This winter, we're fighting back the cold with an old-timey classic, and we mean REALLY old-timey: beef stroganoff. This dish was invented sometime in the early 1800s and had its American heyday in the 1950s and 1960s, but since then has fallen out of favor (and flavor). We, however, aren't quite ready to send beef stroganoff off to pasture, because this dish can be so much more than the standard recipe of ground beef, onions, and cream of mushroom soup. For instance we've got one version that calls for tri-tip, Hungarian sweet paprika, and chanterelles. Another version calls for tenderloin, Cognac, and whipping cream.
But who was Stroganoff, exactly? A saint? A playboy? A tyrant?
As it turns out, the dish's namesake -- Count Pavel Aleksandrovich Stroganoff -- was kind of a hunk.
According to the Stroganoff Foundation, which is dedicated to "preserving the artistic legacy left to Russia by the Stroganoff family," the origins of the Stroganoff clan date back to just before the reign of Ivan the Terrible. In the 1300s, the family swelled its fortunes through trade, land acquisition, and salt mining. Then, as Ivan the Terrible sealed his control over Moscow and all its surrounding states, the Stroganoff family matriarch (Anika Feodorovitch, 1488-1570) made a daring gambit by seizing much of Siberia and allying herself with Ivan, ceding her territory to him in exchange for a long-term land grant. Effectively, this made the Stroganoff family the de facto manager of all of Siberia.
Flash-forward to the 17th century and the Stroganoffs were still closely aligned with the czarist government, and much wealthier for it. The family was now part of a Europe-hopping Russian aristocracy, which is why Count Pavel Stroganoff (1774-1817) was actually born in Paris. The son of Count Alexander Sergeyevich Stroganoff and Princess Ekaterina Troubetzkaya, Pavel is largely a footnote to Russian history. Despite being pretty low-key (as low-key as a ridiculously wealthy member of the Russian elite can be), he did serve as a diplomat to Britain and a general in the Napoleonic Wars (for which he earned the St. George Cross, one of Russia's highest military honors).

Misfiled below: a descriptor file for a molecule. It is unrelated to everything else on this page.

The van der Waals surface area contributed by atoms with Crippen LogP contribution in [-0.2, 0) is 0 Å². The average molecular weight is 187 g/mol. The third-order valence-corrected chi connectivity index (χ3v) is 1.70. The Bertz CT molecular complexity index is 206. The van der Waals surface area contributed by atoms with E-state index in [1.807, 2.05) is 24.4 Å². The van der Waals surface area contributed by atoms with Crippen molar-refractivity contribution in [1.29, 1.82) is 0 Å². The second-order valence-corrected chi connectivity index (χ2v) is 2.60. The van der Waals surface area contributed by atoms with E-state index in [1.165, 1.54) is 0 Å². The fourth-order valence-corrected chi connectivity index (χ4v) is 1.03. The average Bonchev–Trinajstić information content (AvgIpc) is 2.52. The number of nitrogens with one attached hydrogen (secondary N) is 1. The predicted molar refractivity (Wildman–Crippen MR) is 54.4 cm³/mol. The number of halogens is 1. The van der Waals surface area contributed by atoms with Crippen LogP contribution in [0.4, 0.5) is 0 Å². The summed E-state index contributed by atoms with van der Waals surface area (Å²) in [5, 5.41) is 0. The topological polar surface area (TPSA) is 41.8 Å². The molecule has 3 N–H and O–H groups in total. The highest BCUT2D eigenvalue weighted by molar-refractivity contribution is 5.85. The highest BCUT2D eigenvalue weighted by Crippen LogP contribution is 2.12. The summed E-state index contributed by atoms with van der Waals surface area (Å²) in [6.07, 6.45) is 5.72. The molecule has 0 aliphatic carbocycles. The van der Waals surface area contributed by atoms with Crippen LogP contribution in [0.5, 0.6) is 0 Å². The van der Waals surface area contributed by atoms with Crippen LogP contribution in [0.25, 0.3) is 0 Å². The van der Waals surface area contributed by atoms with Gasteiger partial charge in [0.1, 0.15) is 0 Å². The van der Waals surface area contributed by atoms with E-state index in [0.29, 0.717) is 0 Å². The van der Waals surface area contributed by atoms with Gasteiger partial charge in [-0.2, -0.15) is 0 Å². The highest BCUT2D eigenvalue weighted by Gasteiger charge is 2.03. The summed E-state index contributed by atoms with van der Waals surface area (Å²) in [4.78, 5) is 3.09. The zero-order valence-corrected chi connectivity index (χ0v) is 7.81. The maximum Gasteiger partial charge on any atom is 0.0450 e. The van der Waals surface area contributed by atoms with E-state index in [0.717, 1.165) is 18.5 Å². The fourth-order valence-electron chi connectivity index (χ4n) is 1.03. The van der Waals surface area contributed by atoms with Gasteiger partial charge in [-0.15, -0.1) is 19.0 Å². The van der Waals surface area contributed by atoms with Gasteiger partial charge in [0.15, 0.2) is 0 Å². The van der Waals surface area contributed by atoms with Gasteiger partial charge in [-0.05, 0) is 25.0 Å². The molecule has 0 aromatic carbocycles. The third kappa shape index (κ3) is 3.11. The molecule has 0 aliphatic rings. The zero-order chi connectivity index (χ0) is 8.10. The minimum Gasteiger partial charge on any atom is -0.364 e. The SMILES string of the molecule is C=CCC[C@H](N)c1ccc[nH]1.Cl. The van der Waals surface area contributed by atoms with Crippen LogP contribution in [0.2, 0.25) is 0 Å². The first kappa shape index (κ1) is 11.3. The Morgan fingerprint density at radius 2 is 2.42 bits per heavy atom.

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Count Stroganoff's French/Russian split found its way into his diet, as Russian aristocrats would often hire French cooks but retain a palate honed in the homeland. According to the cookbook A Taste of Russia, the original beef Stroganoff recipe derived from a basic French mustard for seasoning beef, combined with a dollop of Russian sour cream, which Stroganoff's chef named after his benefactor.
The count himself died of tuberculosis at the age of 43, somewhere near Copenhagen. His clan lived on in luxury well into the 19th century, and today they are survived by a vast art collection as well as a grand estate in St. Petersburg known as the Stroganoff Palace.
You can even visit the Stroganoff Palace if you so choose. It was nationalized in 1917 and became a part of the state's Russian Museum in 1990. Just don't arrive looking for any "authentic family recipe tips" from real Stroganoff family members. The last heiress to the Stroganoff dynasty, Countess Olga, died in 1837.